By: Sam H.
“The weak can never forgive. Forgiveness is the attribute of the strong”
On July 12, 2013, my eyes were fixed on my computer screen. I was captivated. The monitor displayed a video of a Malala Yousafzai, a brazen sixteen year old whose wisdom rivals that of renowned philosophers. There were numerous aspects of her speech that made me admire Malala. Her eloquence and confidence as a speaker was incredible. She is an excellent orator and a formidable storyteller. Even though I was not in the same room as her, I could still feel the emotion that flowed from her poignant words. I was expecting to hear more about her harrowing journey as a survivor of a horrific attack. That did not happen. Instead of focusing entirely on herself, Malala explored a topic that has impacted humanity for centuries. Malala’s forgiveness has been moving.
I will be candid; I am not always quick to forgive someone that has wronged me. Even as a young child, I would hold grudges against my siblings for stealing one of my toys. I knew that pardoning the mistakes of others was important, but it was much easier said than done. Malala’s tribulations are much more severe than my own. She almost lost her life as a result of bringing a voice to the voiceless. I thought that enduring such a traumatic experience would make a person jaded and bitter. I was wrong.
Instead, the young revolutionary stood on the world’s stage and said, “I am here to speak for the right of education for every child. I want education for the sons and daughters of the Taliban and all the terrorists and extremists. I do not even hate the Talib who shot me. Even if there was a gun in my hand and he was standing in front of me, I would not shoot him” (Yousafzai) . She found the strength to find the humanity in a man who tried to kill her. That commitment to compassion is both baffling and inspiring.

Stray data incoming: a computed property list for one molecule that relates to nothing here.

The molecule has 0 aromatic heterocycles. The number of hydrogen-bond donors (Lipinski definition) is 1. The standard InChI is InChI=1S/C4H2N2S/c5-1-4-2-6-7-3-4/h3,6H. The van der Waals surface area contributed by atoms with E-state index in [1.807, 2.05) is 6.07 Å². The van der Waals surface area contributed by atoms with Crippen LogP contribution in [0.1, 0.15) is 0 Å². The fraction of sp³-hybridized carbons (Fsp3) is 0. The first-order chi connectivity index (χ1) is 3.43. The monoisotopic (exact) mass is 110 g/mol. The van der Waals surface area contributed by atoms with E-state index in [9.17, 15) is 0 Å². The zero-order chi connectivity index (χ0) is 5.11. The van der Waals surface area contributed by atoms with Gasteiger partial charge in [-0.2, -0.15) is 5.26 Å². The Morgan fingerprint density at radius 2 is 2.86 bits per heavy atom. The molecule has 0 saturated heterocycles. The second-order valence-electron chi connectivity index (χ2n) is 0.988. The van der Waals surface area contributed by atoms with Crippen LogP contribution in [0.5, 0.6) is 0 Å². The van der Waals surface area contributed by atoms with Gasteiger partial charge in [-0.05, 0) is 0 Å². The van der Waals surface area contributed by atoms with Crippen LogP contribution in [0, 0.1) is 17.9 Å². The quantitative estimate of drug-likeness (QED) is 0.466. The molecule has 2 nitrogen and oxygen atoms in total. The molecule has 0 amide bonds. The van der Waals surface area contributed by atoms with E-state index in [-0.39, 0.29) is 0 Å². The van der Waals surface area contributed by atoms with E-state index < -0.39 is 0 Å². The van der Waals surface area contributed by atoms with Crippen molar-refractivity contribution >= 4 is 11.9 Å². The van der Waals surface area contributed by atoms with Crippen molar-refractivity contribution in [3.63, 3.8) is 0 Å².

Her story has taught me that I have the ability to ignite change. Malala’s unyielding dedication to global justice is a testament to the power of a girl. Furthermore, she has shown that entire world that a single person can change the world. People like Malala will create a world where equity is a reality rather than an eventual goal. Although I may never be faced with obstacles as large as Malala’s, she has taught me that I can overcome even the most challenging situations.
Yousafzai, Malala. “United Nations Speech”. United Nations Headquarters, New York City. 13 July 2013.